When it’s your turn, be brave enough to speak.


When I set out to write Roar, I tried to let the storms inform every part of my worldbuilding. I thought about how they would affect daily life, employment, government, society, etc. So when I first started delving into the city and it’s societal norms, it was obvious to me that the main class division would be about safety in a dangerous world.

Those in the royal family or connected to it live the safest lives. Anyone connected to the palace would also live a relatively safe existence — soldiers, officials, advisors. Then you’d have those who worked menial jobs in the palace, who were provided safety by coincidence. Low-level jobs in the palace would likely be very competitive. And if you made the slightest mistake, there were likely hundreds waiting in the wings to take your job. And of course, below that you have the citizens who live in the city, but outside the palace. They’re still protected by the Stormling leader, but in slightly more danger from unexpected storms. And the lowest rung of society in Caelira is made up of those who don’t hold citizenship in a Stormling city. Those people are left to fend for themselves in the wildlands, where storms reign supreme and no one is there to protect you but yourself.

While I conceptualized society in terms of safety, obviously things like money and food and employment would all naturally follow the same lines of division. And not unlike our own world, that system would reinforce itself through time. Those who lived in the safety of the palace would continue to grow their wealth, grow their power and influence. Those working low-level jobs would have very little chance for advancement because there would be tremendous competition for few spaces, and they’d be working so hard just to get by that advancement would seem near impossible. In the book, Novaya — a maid attempting to work her way up in the order of things by apprenticing for the Royal seamstress — reveals to the main character Aurora that people like her live essentially on a blade’s edge all the time. They live in fear of a making a mistake that will get them replaced, and that fear also forces them to settle for lower pay or poorer circumstances. And they can’t argue or stand up for themselves because they’re so easily replaced. And at least they’re protected working in the palace.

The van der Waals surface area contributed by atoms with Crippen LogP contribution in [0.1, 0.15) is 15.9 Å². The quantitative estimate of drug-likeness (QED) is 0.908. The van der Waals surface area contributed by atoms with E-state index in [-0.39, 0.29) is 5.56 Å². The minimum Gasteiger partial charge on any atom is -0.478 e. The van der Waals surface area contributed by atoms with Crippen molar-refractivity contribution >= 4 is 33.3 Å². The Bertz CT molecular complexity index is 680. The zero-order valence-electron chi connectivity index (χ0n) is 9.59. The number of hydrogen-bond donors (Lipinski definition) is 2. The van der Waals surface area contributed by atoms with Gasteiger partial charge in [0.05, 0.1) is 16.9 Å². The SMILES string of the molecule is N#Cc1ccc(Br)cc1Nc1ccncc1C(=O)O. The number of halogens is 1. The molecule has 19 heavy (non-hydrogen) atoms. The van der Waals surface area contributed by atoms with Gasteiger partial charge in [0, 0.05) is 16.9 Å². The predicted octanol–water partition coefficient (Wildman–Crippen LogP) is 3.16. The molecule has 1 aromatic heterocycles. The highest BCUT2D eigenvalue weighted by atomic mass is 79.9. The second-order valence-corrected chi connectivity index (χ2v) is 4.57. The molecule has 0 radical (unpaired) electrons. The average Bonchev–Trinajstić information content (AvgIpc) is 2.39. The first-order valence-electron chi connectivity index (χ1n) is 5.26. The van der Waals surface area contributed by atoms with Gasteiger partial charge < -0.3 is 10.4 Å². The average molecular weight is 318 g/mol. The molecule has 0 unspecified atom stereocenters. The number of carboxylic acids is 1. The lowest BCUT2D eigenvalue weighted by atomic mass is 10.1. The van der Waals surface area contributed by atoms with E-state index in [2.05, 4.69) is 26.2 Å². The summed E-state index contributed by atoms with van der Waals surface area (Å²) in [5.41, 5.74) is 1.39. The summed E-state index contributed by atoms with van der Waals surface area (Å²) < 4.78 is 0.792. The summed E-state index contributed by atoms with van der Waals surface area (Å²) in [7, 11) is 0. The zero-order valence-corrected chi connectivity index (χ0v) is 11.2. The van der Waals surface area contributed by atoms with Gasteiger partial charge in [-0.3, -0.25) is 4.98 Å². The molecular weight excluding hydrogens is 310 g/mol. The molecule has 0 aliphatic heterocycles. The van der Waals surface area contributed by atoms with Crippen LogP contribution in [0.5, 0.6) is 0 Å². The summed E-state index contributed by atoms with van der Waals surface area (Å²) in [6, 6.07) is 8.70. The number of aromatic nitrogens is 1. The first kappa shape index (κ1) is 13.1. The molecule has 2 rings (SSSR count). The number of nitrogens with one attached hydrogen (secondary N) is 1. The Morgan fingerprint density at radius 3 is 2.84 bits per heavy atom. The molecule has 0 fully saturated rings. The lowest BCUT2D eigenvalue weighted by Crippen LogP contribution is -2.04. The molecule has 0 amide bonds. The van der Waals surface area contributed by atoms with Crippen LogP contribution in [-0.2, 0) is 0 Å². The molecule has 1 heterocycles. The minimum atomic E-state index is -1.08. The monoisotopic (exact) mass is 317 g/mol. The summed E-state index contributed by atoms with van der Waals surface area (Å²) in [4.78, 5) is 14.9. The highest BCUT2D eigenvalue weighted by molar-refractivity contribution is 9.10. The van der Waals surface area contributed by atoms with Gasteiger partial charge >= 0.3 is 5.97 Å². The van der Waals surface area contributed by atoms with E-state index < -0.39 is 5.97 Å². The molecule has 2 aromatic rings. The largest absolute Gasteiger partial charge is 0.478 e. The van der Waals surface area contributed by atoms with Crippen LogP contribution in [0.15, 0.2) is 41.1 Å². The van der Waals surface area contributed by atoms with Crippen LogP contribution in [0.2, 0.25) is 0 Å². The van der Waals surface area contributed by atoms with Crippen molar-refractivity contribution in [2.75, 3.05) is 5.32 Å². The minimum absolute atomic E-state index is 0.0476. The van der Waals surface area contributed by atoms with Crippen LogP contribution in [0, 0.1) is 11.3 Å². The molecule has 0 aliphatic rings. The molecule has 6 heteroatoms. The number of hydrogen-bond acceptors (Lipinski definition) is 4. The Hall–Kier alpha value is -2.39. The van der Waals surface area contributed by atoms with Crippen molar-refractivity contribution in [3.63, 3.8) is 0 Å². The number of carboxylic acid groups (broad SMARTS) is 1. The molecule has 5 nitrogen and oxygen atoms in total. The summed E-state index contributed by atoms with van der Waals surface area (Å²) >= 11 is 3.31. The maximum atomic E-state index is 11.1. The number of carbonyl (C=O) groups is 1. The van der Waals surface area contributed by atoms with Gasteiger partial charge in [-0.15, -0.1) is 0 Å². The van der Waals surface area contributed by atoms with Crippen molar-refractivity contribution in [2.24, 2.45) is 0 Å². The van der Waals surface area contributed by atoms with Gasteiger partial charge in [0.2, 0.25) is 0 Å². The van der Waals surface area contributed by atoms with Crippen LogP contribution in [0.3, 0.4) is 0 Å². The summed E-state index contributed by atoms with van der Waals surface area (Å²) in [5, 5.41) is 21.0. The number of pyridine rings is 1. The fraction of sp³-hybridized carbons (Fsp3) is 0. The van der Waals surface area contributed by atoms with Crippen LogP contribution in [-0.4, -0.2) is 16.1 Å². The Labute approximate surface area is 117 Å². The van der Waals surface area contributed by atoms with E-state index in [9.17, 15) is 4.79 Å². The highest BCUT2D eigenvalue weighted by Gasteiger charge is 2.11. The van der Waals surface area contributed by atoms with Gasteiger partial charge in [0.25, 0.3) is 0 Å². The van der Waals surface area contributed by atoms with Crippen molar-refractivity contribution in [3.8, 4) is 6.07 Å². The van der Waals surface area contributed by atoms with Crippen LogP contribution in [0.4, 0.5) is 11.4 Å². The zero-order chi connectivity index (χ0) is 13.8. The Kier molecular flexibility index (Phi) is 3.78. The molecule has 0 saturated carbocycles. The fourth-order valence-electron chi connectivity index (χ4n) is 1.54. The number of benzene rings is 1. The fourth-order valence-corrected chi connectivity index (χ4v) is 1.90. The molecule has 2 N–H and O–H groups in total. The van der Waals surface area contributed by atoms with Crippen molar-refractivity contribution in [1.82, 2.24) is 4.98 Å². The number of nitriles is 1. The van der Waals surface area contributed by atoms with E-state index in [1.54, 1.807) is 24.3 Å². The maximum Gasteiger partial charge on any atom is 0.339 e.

It was really important for me that Aurora and Novaya’s friendship be genuine and honest, so that meant popping Aurora’s little privileged bubble. She and Nova might live in the same palace, but they lead drastically different lives, and see the world through drastically different eyes. So during one particular scene, Nova makes an incredibly brave move and she tells Princess Aurora exactly what she thinks. She tells her about the unfair aspects of their kingdom, and gives her just a glimpse of what it’s like to worry for her safety constantly. Such free speech could easily mean losing her job or worse, but she makes that stand. Aurora, like most sheltered royalty I would think, is largely ignorant to everything Nova tells her. But she listens. She listens, and observes her world, and starts to see various injustices for herself.

It’s that kind of process that I really wanted to accomplish with their friendship. We all know that reading teaches empathy, and I really wanted that to play out on the page. Aurora has lived an extremely sheltered life, and for much of it books were her only company. But those books taught her how to put herself in someone else’s shoes. So when Nova talks about her life, Aurora just listens. And I think that’s an important skill for all of us to learn. When women and girls talk about their experiences, men need to listen. Just listen. When POC talk about their experiences, white people (and other POC) need to listen. When LGBTQIA people share their struggles, LISTEN. And when it’s your turn, be brave enough to speak.

Read about #blackgirlmagic in worldbuilding.

Join our YA newsletter:

No spam guarantee.


About Author

Cora Carmack has done a multitude of things in her life—boring jobs (like working retail), fun jobs (like working in a theatre), stressful jobs (like teaching), and dream jobs (like writing). Raised in a small Texas town, she now lives in New York City and Texas, and spends her time writing, traveling, and marathoning various television shows on Netflix. Her first book, Losing It, was a New York Times and USA Today bestseller, and her subsequent books were also hits. Visit her online at CoraCarmack.com, , and .

Comments are closed.